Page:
If there’s one thing that Japan is known for, it’s its bustling electronics industry; from Yamaha to Toshiba, there is perhaps no other country in the world with as many recognizable tech brands than the land of the rising sun.
It stands to reason, then, that its electronics stores would be equally numerous and varied, and so it is. One such chain is GEO, which brands itself as a “Hyper Media Shop,” and is a great go-to for your gaming needs outside of Akihabara.
1. Video Games
GEO is a little more specialized than most other electronics chains in Tokyo; their main merchandise, which can be found at all of their stores, is video games and video game accessories. GEO stores will reliably have all of the new releases, and broadly speaking, are likely to have most of the games in each of the newest consoles’ libraries. If you’re looking for a more modern title, you’d be hard-pressed not to find it within the walls of a GEO.
They also boast a wide variety of used games, as well, though probably not from any console earlier than the Wii. You can also find accessories from past generations, though once again, probably from nothing earlier than the Nintendo Wii.
However, their product testing seems to be quite thorough, and I have not had any issues with any of the used games or accessories that I have purchased there. Video games are far from the only things they stock, however.
GEO stores are often labeled as video rental stores, and not without good reason. GEO offers a wide selection of movies and TV shows on DVD and Blu-ray for rental, and you’re likely going to find most major releases there.
However, this does come with a few caveats, so buyer beware: given that it is a Japanese store, the majority of their wares are likely to be region-locked, and may not work on foreign devices. Certain devices will play DVDs from any country, such as the Playstation 4, but if you’re running with a standard DVD player that you brought with you from overseas, you may not be able to play any of the discs you can acquire there.
Additionally, while they are likely to have most major international releases, it’s prudent to remember that, as a Japanese company, most of their merchandise will be Japanese TV and Movies; while this sounds like good news to those who enjoy anime or J-Dramas, most of these discs do not come with English audio or subtitles, making it a risky venture to buy/rent here unless you speak Japanese.
What would a media shop be without music? And GEO has music in spades. Provided that you enjoy music on CD, GEO can be a great place to stock up on some Japanese tunes. While they lack other audio formats, such as tape or vinyl, their CD selection is quite large, and you can find most major Japanese artists there. It’s definitely possible to while away a fair amount of time just looking through the disks and seeing which acts you can recognise.
However, in the era of widespread music streaming, this may be the least useful service they offer, as you can find most of these artists and albums available on streaming services in Japan with higher audio quality. It’s for this reason that I can’t really recommend using GEO as your audio stop, nor really any other media/electronics stop, unless you really feel like you need physical copies of all of your media.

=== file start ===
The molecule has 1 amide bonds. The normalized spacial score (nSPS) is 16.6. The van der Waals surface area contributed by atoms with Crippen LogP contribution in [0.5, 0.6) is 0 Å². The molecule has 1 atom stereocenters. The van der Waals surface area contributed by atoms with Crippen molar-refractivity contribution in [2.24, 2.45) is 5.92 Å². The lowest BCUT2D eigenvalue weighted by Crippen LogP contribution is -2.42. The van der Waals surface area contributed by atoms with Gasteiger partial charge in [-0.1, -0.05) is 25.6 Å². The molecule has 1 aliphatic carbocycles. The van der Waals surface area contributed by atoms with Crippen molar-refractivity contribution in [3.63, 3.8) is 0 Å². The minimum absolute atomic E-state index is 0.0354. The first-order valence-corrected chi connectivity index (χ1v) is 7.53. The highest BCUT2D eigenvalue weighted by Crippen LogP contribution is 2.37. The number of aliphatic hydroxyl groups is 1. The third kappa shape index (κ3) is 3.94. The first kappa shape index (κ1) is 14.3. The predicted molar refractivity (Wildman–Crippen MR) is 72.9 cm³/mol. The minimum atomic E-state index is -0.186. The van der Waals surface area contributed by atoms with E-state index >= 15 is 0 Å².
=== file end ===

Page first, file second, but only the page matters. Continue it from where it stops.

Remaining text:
4. Book Rentals
That’s right, folks, you can even rent books (mostly manga) at many GEO stores. If you ever need a place to kill time, you can often find the entire library of many of the most popular manga of the day at GEO, excluding those works not yet published outside of magazines. On their shelves, you can find One Piece, Boruto, My Hero Academia, and many more.
However, oftentimes with used books, it’s much cheaper to buy your own copies, and GEO stores usually aren’t too far from Book Off locations, where you can do just that.
While renting books is certainly something you can do, it’s not something that I would necessarily recommend doing unless you really just don’t care about how you spend your money.
5. Used Electronics
Another major pro of GEO stores is that many of their locations stock a variety of used electronic goods. This includes TVs, phones, computers, sound systems, fans, heaters, dehumidifiers, and even kitchen appliances.
Outside of dedicated used goods stores, GEO is one of few larger chains that offers any selection of used hardware at all, and the prices they offer tend to be fairly competitive in that market.
If you’re looking to find a new appliance for cheap but don’t live near any dedicated resale shops, it might be worth your time to dip into a GEO and see what you can find.
6. Other Things
Like most other chains in Tokyo, GEOs’ offerings can vary strongly with the size of their store, though GEOs tend to be pretty uniform in at least the first 3 categories listed here. However, larger GEO stores can sometimes have a few arcade machines, such as crane games and certain trading card games.
Also, it’s worth noting that GEO accepts the Ponta line of point cards, which can be used at a variety of different stores, so it may be worth getting one while you’re there.
Additionally, as they do deal in used goods, you can trade in or sell certain items at GEO stores; however, as with many other things, it is worthwhile to note that it is unlikely that any GEO will accept goods from other regions due to the prevalence of region-locking in many industries, as well as certain laws about media content in Japan.
As I’ve mentioned before, GEO can be an excellent place to shop, as long as you keep in mind the limitations of the chain. No matter what kind of entertainment you’re looking for, GEO will have something to offer you.
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